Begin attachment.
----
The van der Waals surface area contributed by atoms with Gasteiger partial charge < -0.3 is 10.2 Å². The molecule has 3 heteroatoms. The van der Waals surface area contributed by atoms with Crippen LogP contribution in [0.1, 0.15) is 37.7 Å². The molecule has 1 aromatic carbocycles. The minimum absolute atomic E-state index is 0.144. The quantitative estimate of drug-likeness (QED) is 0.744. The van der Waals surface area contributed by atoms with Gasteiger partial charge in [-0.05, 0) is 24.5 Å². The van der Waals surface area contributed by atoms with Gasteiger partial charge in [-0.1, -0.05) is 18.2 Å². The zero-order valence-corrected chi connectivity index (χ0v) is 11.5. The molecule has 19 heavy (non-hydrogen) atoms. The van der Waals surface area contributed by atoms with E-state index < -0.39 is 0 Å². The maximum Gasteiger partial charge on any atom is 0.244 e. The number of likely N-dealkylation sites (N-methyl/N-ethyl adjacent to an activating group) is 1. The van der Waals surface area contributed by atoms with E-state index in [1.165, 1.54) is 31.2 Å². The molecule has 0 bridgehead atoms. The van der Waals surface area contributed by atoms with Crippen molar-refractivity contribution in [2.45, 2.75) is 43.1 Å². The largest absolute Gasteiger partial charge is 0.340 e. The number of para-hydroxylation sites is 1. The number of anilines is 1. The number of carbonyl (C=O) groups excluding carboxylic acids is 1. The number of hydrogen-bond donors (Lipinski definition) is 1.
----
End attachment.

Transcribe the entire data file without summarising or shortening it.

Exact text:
The van der Waals surface area contributed by atoms with Gasteiger partial charge < -0.3 is 10.2 Å². The molecule has 3 heteroatoms. The van der Waals surface area contributed by atoms with Crippen LogP contribution in [0.1, 0.15) is 37.7 Å². The molecule has 1 aromatic carbocycles. The minimum absolute atomic E-state index is 0.144. The quantitative estimate of drug-likeness (QED) is 0.744. The van der Waals surface area contributed by atoms with Gasteiger partial charge in [-0.05, 0) is 24.5 Å². The van der Waals surface area contributed by atoms with Gasteiger partial charge in [-0.1, -0.05) is 18.2 Å². The zero-order valence-corrected chi connectivity index (χ0v) is 11.5. The molecule has 19 heavy (non-hydrogen) atoms. The van der Waals surface area contributed by atoms with E-state index < -0.39 is 0 Å². The maximum Gasteiger partial charge on any atom is 0.244 e. The number of likely N-dealkylation sites (N-methyl/N-ethyl adjacent to an activating group) is 1. The van der Waals surface area contributed by atoms with E-state index in [1.165, 1.54) is 31.2 Å². The molecule has 0 bridgehead atoms. The van der Waals surface area contributed by atoms with Crippen molar-refractivity contribution in [2.45, 2.75) is 43.1 Å². The largest absolute Gasteiger partial charge is 0.340 e. The number of para-hydroxylation sites is 1. The number of anilines is 1. The number of carbonyl (C=O) groups excluding carboxylic acids is 1. The number of hydrogen-bond donors (Lipinski definition) is 1.